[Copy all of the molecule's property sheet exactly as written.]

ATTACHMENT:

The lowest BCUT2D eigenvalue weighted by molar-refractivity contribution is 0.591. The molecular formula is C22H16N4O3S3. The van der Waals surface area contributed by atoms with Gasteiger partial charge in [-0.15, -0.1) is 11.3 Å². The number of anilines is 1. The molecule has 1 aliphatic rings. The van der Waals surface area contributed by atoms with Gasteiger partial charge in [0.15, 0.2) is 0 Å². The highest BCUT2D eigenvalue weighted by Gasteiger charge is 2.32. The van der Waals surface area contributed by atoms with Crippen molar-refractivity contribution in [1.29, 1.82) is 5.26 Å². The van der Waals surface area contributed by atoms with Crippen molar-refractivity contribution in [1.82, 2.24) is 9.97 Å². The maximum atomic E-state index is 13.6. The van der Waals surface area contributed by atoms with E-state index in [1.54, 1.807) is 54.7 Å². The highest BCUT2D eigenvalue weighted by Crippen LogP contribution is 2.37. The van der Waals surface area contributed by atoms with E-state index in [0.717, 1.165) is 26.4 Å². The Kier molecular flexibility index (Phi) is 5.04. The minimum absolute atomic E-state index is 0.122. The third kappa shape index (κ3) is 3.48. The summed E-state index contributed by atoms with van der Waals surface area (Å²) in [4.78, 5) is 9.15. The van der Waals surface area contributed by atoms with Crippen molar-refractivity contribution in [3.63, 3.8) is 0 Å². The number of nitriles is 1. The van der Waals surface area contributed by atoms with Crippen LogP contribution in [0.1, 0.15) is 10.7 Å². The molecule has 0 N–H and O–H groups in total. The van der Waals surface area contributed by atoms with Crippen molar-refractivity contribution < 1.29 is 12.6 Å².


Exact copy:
The lowest BCUT2D eigenvalue weighted by molar-refractivity contribution is 0.591. The molecular formula is C22H16N4O3S3. The van der Waals surface area contributed by atoms with Gasteiger partial charge in [-0.15, -0.1) is 11.3 Å². The number of anilines is 1. The molecule has 1 aliphatic rings. The van der Waals surface area contributed by atoms with Gasteiger partial charge in [0.15, 0.2) is 0 Å². The highest BCUT2D eigenvalue weighted by Gasteiger charge is 2.32. The van der Waals surface area contributed by atoms with Crippen molar-refractivity contribution in [1.29, 1.82) is 5.26 Å². The van der Waals surface area contributed by atoms with Crippen molar-refractivity contribution in [1.82, 2.24) is 9.97 Å². The maximum atomic E-state index is 13.6. The van der Waals surface area contributed by atoms with E-state index in [1.54, 1.807) is 54.7 Å². The highest BCUT2D eigenvalue weighted by Crippen LogP contribution is 2.37. The van der Waals surface area contributed by atoms with E-state index in [0.717, 1.165) is 26.4 Å². The Kier molecular flexibility index (Phi) is 5.04. The minimum absolute atomic E-state index is 0.122. The third kappa shape index (κ3) is 3.48. The summed E-state index contributed by atoms with van der Waals surface area (Å²) in [4.78, 5) is 9.15. The van der Waals surface area contributed by atoms with Crippen molar-refractivity contribution in [3.63, 3.8) is 0 Å². The number of nitriles is 1. The van der Waals surface area contributed by atoms with Crippen LogP contribution in [0.1, 0.15) is 10.7 Å². The molecule has 0 N–H and O–H groups in total. The van der Waals surface area contributed by atoms with Crippen molar-refractivity contribution < 1.29 is 12.6 Å².